Director: Bill Condon
Cast: Ian McKellen, Laura Linney, Milo Parker, Hiyoyuki Sanada
Cert. PG 104mins. US/UK 2015
It is 1947 and Sherlock Holmes (Ian McKellen) is now in retirement in Surrey, assisted by his housekeeper Mrs Munro (Laura Linney). Now 93, he has been retired for 30 years, and feeling that he had failed in his last case has made him rather grumpy and not a very happy man. His former colleagues – Dr Watson, Mrs Hudson – have died and Holmes feels even more alone. His main joy is beekeeping which also interests the widowed Mrs Munro’s young son, Roger (Milo Parker). He recognises that Roger is very bright and, in his direct manner, tells Mrs Munro, “Exceptional children are often the product of unremarkable parents.”
Holmes ponders on his last case; remembering Ann Kilmot and her husband’s instruction to follow her to see what she is up to. Through his detective work Holmes manages to work out that although Ann seems to be plotting to kill her husband in fact she intends to kill herself. The rest of Ann’s story is harder to discover and it is that which makes Holmes admit failure. He does not agree with Watson’s written story in which Holmes becomes the hero of this particular case.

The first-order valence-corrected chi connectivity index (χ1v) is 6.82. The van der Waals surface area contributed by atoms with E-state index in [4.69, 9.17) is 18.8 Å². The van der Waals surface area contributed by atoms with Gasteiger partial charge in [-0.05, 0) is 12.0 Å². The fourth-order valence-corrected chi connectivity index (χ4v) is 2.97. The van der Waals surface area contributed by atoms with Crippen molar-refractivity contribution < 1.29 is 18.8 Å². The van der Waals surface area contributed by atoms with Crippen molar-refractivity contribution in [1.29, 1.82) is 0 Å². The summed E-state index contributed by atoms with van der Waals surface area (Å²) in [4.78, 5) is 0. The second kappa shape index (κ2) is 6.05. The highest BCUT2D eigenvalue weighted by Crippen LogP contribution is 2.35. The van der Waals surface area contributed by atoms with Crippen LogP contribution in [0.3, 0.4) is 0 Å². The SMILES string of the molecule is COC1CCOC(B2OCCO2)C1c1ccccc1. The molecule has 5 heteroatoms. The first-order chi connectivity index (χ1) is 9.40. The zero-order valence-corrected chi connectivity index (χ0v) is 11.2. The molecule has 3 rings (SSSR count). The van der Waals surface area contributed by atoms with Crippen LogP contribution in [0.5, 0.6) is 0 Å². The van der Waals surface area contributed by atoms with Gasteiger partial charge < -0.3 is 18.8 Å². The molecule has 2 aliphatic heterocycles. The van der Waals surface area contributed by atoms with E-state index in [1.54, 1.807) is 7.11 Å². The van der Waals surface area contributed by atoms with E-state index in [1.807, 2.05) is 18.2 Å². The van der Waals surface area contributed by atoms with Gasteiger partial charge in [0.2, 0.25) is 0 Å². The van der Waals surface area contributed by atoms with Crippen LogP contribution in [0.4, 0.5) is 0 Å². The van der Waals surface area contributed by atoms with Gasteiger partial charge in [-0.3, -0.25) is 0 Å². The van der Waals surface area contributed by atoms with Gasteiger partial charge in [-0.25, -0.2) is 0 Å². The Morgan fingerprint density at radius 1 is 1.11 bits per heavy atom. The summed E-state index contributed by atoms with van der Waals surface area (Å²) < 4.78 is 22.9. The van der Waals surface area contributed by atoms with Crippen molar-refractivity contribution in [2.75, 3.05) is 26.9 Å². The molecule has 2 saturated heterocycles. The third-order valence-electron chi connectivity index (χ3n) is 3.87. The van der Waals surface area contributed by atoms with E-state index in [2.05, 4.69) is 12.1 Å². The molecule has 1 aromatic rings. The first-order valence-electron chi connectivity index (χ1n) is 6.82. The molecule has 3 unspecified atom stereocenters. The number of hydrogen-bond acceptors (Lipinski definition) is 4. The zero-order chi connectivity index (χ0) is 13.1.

In the early scenes we see Holmes returning from a trip to Japan where his host Umezaki Tamiki (Hiroyuki Sanada) tells him that he believes Holmes was involved in the disappearance of his father in England. This is yet another mystery for him to solve as his formerly strong memory has deteriorated and he can’t even remember meeting Umezaki’s father.
The starry cast of well-known actors includes Roger Allam as Sherlock’s doctor, Frances de la Tour as a kind of mystic who mentors Ann Kilmot, Phil Daniels as a police inspector and Hattie Moran as Ann. Laura Linney manages an impeccable English accent and, as usual, gives a most sensitive performance. The boy, Milo Parker, is just right as young Roger and he and McKellen work very well together. Of course the film belongs to McKellen who embodies the ageing detective in a realistic manner. In fact he plays two different ages – younger Sherlock in the scenes showing his interaction with Ann and the present day 93-year-old.
This is a gentle character-driven movie about the older and then very old Sherlock Holmes. It has a lot to say about ageing and nearing the end of life and also about love – the love of Mrs Munro for her son and her memories of a loving relationship with her husband and now being without him and the deep affection of Sherlock for young Roger. Carlie Newman.
OUT ON DVD | BLU RAY ON 10 November 2015 | SEE OUR INTERVIEW